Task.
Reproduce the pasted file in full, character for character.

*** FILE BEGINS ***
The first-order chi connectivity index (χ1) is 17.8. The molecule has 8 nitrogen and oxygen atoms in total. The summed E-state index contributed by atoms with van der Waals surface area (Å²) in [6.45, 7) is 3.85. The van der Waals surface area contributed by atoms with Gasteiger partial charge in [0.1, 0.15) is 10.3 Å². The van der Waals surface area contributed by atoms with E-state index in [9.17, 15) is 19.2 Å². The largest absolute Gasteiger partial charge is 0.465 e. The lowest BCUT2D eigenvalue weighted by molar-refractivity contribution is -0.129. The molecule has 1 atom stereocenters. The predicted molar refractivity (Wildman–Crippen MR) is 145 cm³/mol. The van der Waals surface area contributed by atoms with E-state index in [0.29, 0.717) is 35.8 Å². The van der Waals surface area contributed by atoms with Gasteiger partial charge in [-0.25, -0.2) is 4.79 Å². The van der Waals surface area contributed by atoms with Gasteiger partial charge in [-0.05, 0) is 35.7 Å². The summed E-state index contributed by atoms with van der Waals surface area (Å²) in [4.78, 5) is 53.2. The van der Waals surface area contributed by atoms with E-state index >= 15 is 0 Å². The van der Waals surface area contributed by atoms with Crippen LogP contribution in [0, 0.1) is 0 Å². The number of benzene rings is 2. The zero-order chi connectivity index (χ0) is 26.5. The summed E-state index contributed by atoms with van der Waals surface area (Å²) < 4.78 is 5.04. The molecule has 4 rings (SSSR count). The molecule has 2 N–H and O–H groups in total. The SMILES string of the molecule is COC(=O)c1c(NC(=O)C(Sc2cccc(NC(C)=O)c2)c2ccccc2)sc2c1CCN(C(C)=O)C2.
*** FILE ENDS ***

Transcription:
The first-order chi connectivity index (χ1) is 17.8. The molecule has 8 nitrogen and oxygen atoms in total. The summed E-state index contributed by atoms with van der Waals surface area (Å²) in [6.45, 7) is 3.85. The van der Waals surface area contributed by atoms with Gasteiger partial charge in [0.1, 0.15) is 10.3 Å². The van der Waals surface area contributed by atoms with E-state index in [9.17, 15) is 19.2 Å². The largest absolute Gasteiger partial charge is 0.465 e. The lowest BCUT2D eigenvalue weighted by molar-refractivity contribution is -0.129. The molecule has 1 atom stereocenters. The predicted molar refractivity (Wildman–Crippen MR) is 145 cm³/mol. The van der Waals surface area contributed by atoms with E-state index in [0.29, 0.717) is 35.8 Å². The van der Waals surface area contributed by atoms with Gasteiger partial charge in [-0.25, -0.2) is 4.79 Å². The van der Waals surface area contributed by atoms with Gasteiger partial charge in [-0.05, 0) is 35.7 Å². The summed E-state index contributed by atoms with van der Waals surface area (Å²) in [4.78, 5) is 53.2. The van der Waals surface area contributed by atoms with E-state index >= 15 is 0 Å². The van der Waals surface area contributed by atoms with Crippen LogP contribution in [0, 0.1) is 0 Å². The number of benzene rings is 2. The zero-order chi connectivity index (χ0) is 26.5. The summed E-state index contributed by atoms with van der Waals surface area (Å²) < 4.78 is 5.04. The molecule has 4 rings (SSSR count). The molecule has 2 N–H and O–H groups in total. The SMILES string of the molecule is COC(=O)c1c(NC(=O)C(Sc2cccc(NC(C)=O)c2)c2ccccc2)sc2c1CCN(C(C)=O)C2.